Still getting glutened an ongoing problem
A February study in the American Journal of Clinical Nutrition suggests that unintentional exposure to gluten may be greater than was previously thought. One of the study’s authors, herself a celiac, talked about how she was still getting sick, and used mass spectrometry to find out that some of the “glutenfree” pasta she was eating in fact contained gluten.
For more information: https://www.npr.org/sections/thesalt/2018/04/03/598990638/when-going-glutenfree-is-not-enough-new-tests-detect-hidden-exposure
Mono linked to celiac, other disorders
New research from the Cincinnati Children’s Hospital Medical Center found that the Epstein-Barr virus (EBV) – best known for causing mononucleosis – also may increase the risks for some people of developing seven other major diseases, including celiac disease. Other linked diseases are: systemic lupus erythematosus, multiple sclerosis, rheumatoid arthritis, juvenile idiopathic arthritis, inflammatory bowel disease, celiac disease, and type 1 diabetes.
For more information: https://www.sciencedaily.com/releases/2018/04/180416121606.htm
New wheat with less gluten coming out
Arcadia Biosciences, a California-based company, has developed wheat in which gluten has been reduced by around 60%. While this wheat will still not be safe for people with celiac disease, the company is targeting those who have gone gluten-free by choice, or feel they are sensitive – the vast majority of those who are eating GF.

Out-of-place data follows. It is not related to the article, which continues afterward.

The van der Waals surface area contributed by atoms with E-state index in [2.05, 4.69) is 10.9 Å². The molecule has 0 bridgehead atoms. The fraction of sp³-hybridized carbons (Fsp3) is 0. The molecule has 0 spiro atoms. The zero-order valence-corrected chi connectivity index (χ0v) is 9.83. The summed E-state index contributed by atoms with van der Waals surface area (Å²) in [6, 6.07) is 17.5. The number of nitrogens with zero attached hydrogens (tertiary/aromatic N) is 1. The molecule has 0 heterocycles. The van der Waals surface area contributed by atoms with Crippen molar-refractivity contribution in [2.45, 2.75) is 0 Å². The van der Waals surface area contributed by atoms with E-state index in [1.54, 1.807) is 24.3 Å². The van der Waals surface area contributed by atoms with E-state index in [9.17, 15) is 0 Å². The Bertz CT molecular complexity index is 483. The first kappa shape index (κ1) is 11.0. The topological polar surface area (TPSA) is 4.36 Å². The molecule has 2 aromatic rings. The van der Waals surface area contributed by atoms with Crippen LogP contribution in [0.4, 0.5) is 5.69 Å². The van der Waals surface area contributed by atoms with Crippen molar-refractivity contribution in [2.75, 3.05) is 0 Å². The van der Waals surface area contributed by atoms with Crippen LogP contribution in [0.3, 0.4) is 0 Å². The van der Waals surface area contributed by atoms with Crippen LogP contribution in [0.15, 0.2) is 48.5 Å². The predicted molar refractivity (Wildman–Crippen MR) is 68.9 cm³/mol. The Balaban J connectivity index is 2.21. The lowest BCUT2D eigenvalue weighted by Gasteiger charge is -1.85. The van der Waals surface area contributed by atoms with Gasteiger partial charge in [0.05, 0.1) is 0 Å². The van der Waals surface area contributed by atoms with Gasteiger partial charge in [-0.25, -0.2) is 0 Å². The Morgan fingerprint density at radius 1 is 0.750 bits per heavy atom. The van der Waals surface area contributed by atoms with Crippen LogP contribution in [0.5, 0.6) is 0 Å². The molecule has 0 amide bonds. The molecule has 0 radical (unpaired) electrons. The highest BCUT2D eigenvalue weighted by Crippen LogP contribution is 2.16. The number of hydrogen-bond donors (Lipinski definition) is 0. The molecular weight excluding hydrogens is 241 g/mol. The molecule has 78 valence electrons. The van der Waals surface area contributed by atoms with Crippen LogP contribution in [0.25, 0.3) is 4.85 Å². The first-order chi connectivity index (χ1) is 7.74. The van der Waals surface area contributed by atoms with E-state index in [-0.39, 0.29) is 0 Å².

For more information: http://www.worldgrain.com/articles/news_home/World_Grain_News/2018/04/Arcadia_Biosciences_introduces.aspx?ID=%7B9755CB87-3109-4029-9E7D-81E92CC7AFFF%7D
Does baby delivery method impact celiac?
Much research has been published suggesting that babies delivered by caesarean section are more likely to develop celiac disease. However, new research published in the Journal of Clinical Epidemiology suggests that this may not be the case. Researchers used data from administrative registers and health administrative registers from Denmark and Norway and linked the data at the individual level. The mode of delivery was not associated with an increased risk of diagnosed celiac disease.